BRUSSELS — One walks away from the Imec Technology Forum with a slightly clearer sense of the semiconductor road map and its drivers, including the somewhat overhyped Internet of Things.
After several talks and interviews, some of the confusion from the marketing of node names briefly dissipates, and some of the angst about the end of the silicon world eases. Unfortunately, the process starts as it often does these days with a dose of strong medicine, this year delivered by Globalfoundries’ chief technologist Gary Patton among others.
“The reality is scaling has slowed dramatically, these node names are a marketing tool and the value proposition has reduced considerably,” Patton told attendees.
The days of 35% lower costs and 20% greater performance every two years “ended at the 20nm node when the need for double patterning created significant cost increases, then we added FinFETs and called it 14/16nm, but really it’s a retrofit,” he added, debunking today’s leading-edge processes.
Not stopping there, Patton called the 10nm process his rivals TSMC and Samsung are racing to deliver “more of a half node.” By contrast, “at 7nm there’s hope for a full node, measured from 14/16,” he said.
Later in the day, Reinhard Ploss, the chief executive of Infineon Technologies, summed up the outlook for Moore’s law in a sentence. “Sooner or later you have to put in an unbelievable amount of effort to take a tiny step,” he said.
“We work harder for less improvement in power, performance, price and area,” added Roawen Chen, senior vice president of global operations at Qualcomm and a veteran process technology specialist.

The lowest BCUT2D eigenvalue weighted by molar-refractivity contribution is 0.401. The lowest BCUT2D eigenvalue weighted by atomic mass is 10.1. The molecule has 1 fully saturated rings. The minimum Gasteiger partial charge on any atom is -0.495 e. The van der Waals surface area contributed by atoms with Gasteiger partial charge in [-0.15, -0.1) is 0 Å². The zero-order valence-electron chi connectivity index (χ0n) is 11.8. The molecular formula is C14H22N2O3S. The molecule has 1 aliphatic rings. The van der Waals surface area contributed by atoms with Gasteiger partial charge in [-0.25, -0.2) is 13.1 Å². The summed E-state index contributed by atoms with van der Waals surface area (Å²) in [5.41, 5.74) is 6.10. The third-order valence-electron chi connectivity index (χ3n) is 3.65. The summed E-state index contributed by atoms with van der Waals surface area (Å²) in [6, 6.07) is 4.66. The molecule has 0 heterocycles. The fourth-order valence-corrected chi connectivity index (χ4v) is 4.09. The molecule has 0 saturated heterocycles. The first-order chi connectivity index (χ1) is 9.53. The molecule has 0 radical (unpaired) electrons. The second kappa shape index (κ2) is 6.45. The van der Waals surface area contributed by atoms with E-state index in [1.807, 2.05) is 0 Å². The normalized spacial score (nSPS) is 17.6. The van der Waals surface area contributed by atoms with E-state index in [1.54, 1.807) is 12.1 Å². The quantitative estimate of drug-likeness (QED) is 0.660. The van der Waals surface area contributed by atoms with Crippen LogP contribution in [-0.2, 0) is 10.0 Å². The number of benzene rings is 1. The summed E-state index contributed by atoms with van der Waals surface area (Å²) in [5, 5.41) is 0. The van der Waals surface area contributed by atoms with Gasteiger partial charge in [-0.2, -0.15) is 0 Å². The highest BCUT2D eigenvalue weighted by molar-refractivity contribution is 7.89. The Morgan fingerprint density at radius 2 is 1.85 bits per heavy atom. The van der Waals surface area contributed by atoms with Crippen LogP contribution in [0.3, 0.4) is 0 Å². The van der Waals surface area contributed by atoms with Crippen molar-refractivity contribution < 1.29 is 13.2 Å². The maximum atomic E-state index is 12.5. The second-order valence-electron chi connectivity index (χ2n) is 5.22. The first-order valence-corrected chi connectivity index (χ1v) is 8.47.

Chen pointed to a widening gap between version 1.0 and 2.0 of foundries’ process development kits that designers at Qualcomm and elsewhere depend on to get a leg up on leading-edge technology. “Silicon delays are growing due to limited predictable data, and execution risks are rising,” he added.
Ivo Raaijmakers, chief technologist of equipment maker ASM International, offered a slightly more upbeat view
“The industry will find a way to continue scaling, not a classic Denard scaling, but there are many innovations in the pipeline…so maybe the growth rate will decrease a bit and the cadence of new nodes will decrease…but we don’t see this as a downward spiral, just a shift from nodes maybe every three years instead of two,” Raaijmakers said.
He pointed to his company’s work in atomic layer deposition of chemicals as one of the great hopes for scaling, but noted such exotic techniques require more spending on R&D. And he acknowledged the out-of-whack marketing trying to paint a pretty face on the reality. “When you look at a 14nm process, it’s hard to find anything that’s 14nm there,” he joked.